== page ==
Posted by Jonathan Maus (Publisher/Editor) on August 5th, 2013 at 11:54 am
This isn’t a new closure, but after experiencing it myself over the weekend and just hearing about it from a reader — and given that it will last for up to five months — I wanted to get something up about it. See below for details and a map from the Portland Bureau of Environmental Services and consider other ways to access the Marine Drive path if you can…
Culvert construction will close NE 33rd Drive next week
A culvert replacement project will close NE 33rd Drive beginning Monday, July 15 where it crosses Buffalo Slough just north of NE Columbia Boulevard. The street will be closed all days and all hours for up to five months.
The city’s contractor had originally planned to close the street today and has postponed the closure until next Monday.
Detour signs will direct traffic to NE Argyle Street and NE Riverside Way to access the NE 21st Avenue bridge across the slough.
Buffalo Slough is a southern branch of the Columbia Slough. The project will replace a culvert that is too high to allow year-round flow. The new culvert will improve water quality and fish habitat.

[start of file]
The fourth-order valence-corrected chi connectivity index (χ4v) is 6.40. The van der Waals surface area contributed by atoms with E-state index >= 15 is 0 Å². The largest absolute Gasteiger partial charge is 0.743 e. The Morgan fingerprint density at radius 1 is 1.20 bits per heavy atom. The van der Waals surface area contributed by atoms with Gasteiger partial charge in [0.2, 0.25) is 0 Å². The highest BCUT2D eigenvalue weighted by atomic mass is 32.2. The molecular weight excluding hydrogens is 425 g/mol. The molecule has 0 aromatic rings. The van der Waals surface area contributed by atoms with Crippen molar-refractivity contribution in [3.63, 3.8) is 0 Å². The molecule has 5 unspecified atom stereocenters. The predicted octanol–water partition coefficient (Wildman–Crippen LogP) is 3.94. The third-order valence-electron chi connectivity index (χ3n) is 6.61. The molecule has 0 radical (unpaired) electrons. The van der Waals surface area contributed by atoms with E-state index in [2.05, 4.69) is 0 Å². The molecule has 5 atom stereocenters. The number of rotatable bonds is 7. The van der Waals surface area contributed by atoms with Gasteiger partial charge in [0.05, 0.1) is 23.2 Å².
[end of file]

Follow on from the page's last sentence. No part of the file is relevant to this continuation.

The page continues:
The Bureau of Environmental Services works with Portland residents and businesses to protect water quality, public health, and the environment through wastewater collection and treatment, sewer construction and maintenance, stormwater management, and stream and watershed restoration.
UPDATE, 1:39 pm on 8/5:
BES has just sent out this update:
Email This Post
Pedestrians and bicycles are not allowed in the construction zone. All traffic (vehicles, pedestrians, and bicycles) must use the detour route. All detour route users should proceed slowly, with caution, and with a heightened sense of awareness about what is going on in their surroundings. Some things to watch for include:
· Bicycles on the road.
· Vehicles entering and exiting driveways.
· Pedestrians crossing the road to and from industrial work sites.
· Semi trucks making wide turns as they navigate the detour route on their way to their shipping and receiving destinations.